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Gibbs High considers longer school day

ST. PETERSBURG — Gibbs High School is considering adding another hour to the end of the school day in an effort to move the F-rated school off the list of the state's poorest performing.

The terms of the extended day — how teachers will be paid for the additional time and more — still need to be negotiated between the Pinellas Classroom Teachers Association and the school district.

But Gibbs principal Kevin Gordon said the plan the school is proposing at the moment involves keeping all students at the school an hour later, some for study hall or tutoring, some for reading or science intervention, some for electives and some for dual-enrollment classes for college credit.

"We want it to be beneficial to all kids," Gordon said.

Kim Black, president of the PCTA, said she has a number of concerns about the proposal, including worries that district administrators have been "direct dealing" with school staff members about the terms of their pay for the extra time.

"Any type of negotiations have to go through the union," Black said. "It's not a state-run school yet, and we don't want the state to take over Gibbs. And until that time, state statute says the employees have the right to a collectively bargained agreement."

Superintendent Julie Janssen said she did tell teachers she planned to pay them 15 percent more for their time, but that she couched it as requiring negotiation.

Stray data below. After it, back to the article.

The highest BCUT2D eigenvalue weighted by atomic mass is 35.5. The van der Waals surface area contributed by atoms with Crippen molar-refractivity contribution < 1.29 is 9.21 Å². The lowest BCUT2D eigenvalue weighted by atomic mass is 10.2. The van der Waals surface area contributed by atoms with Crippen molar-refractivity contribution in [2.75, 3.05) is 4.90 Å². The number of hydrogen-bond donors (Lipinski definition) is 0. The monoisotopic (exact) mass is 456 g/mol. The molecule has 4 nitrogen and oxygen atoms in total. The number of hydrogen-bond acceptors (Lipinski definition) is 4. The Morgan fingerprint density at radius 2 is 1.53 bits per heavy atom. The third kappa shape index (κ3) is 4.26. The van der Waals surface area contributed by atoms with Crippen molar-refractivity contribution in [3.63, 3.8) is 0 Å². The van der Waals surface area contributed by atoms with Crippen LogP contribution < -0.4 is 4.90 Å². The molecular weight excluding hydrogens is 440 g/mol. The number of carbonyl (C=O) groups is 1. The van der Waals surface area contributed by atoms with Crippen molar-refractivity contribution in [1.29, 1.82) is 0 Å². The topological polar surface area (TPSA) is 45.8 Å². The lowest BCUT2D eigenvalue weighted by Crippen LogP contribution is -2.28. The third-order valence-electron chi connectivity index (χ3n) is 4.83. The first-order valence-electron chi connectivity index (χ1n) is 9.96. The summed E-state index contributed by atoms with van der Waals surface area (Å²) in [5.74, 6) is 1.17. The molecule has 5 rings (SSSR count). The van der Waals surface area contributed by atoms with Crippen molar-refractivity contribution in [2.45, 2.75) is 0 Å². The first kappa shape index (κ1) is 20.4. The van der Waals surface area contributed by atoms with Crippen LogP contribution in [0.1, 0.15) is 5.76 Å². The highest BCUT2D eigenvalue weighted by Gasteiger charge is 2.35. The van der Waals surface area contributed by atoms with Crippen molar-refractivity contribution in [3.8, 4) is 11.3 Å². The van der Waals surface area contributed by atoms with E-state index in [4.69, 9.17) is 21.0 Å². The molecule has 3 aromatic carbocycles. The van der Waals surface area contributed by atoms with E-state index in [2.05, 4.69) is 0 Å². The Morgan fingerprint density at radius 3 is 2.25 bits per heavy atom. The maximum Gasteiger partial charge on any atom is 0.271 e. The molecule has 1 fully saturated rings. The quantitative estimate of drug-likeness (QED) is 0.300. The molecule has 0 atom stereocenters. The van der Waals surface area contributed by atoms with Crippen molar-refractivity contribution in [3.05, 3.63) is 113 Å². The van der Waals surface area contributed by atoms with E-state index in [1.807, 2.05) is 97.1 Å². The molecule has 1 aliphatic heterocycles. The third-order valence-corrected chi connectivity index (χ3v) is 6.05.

"I had to make it very clear to them that we were very understanding about the work they would be doing," she said.

It is unclear how long it will be until the revised schedule will be hammered out and enacted. Besides affecting schedules and teacher pay, it will require transportation changes — always a touchy subject in this 104,000-student school district.

During Gibbs' open house last week, Gordon asked parents for their cooperation in the new schedule change: "We have to do this extended day," he said. "The state says so."

Two weeks ago, the state Department of Education placed Gibbs on "intervene" status, a short list of schools statewide that haven't demonstrated sufficient improvement on the FCAT over a period of five years. The designator comes with rules, including additional instructional time.

Gordon solicited input from parents about the extended day using a short one-question paper survey, asking them how they would most like the school to serve their children during the extra hour. The options included dual enrollment, credit recovery, peer tutoring, study hall and tutoring, reading assistance, and preparation for Advanced Placement classes and the SAT and ACT.

Janssen said she'd like to meet with Black and Gibbs employees this week and hopes for the new plan to be in place within 10 days of reaching a union agreement.

Black said teachers need to know more about what is expected of them under the new arrangement.

"It's like hiring someone to mow your yard," she said. "Don't you think you should tell people the size of the yard before you tell them what you plan to pay them?"

Rebecca Catalanello can be reached at (727) 893-8707 or

Gibbs High considers longer school day 09/04/10 [Last modified: Saturday, September 4, 2010 4:30am]
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